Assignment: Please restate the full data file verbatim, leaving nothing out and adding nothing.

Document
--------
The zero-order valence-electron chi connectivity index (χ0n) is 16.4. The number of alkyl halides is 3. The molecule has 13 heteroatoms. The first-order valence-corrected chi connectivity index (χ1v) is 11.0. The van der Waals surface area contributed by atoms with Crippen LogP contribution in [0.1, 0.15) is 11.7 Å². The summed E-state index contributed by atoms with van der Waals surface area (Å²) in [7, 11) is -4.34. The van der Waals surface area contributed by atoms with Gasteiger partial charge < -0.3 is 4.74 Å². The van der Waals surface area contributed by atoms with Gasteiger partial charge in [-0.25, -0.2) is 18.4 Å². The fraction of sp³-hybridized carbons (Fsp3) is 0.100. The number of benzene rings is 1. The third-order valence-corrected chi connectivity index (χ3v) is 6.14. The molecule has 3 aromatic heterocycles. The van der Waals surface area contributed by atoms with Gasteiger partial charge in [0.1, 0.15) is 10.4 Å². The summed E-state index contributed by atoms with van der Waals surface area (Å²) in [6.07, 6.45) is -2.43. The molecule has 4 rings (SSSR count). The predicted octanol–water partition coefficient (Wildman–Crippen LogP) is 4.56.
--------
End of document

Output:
The zero-order valence-electron chi connectivity index (χ0n) is 16.4. The number of alkyl halides is 3. The molecule has 13 heteroatoms. The first-order valence-corrected chi connectivity index (χ1v) is 11.0. The van der Waals surface area contributed by atoms with Crippen LogP contribution in [0.1, 0.15) is 11.7 Å². The summed E-state index contributed by atoms with van der Waals surface area (Å²) in [7, 11) is -4.34. The van der Waals surface area contributed by atoms with Gasteiger partial charge < -0.3 is 4.74 Å². The van der Waals surface area contributed by atoms with Gasteiger partial charge in [-0.25, -0.2) is 18.4 Å². The fraction of sp³-hybridized carbons (Fsp3) is 0.100. The number of benzene rings is 1. The third-order valence-corrected chi connectivity index (χ3v) is 6.14. The molecule has 3 aromatic heterocycles. The van der Waals surface area contributed by atoms with Gasteiger partial charge in [0.1, 0.15) is 10.4 Å². The summed E-state index contributed by atoms with van der Waals surface area (Å²) in [6.07, 6.45) is -2.43. The molecule has 4 rings (SSSR count). The predicted octanol–water partition coefficient (Wildman–Crippen LogP) is 4.56.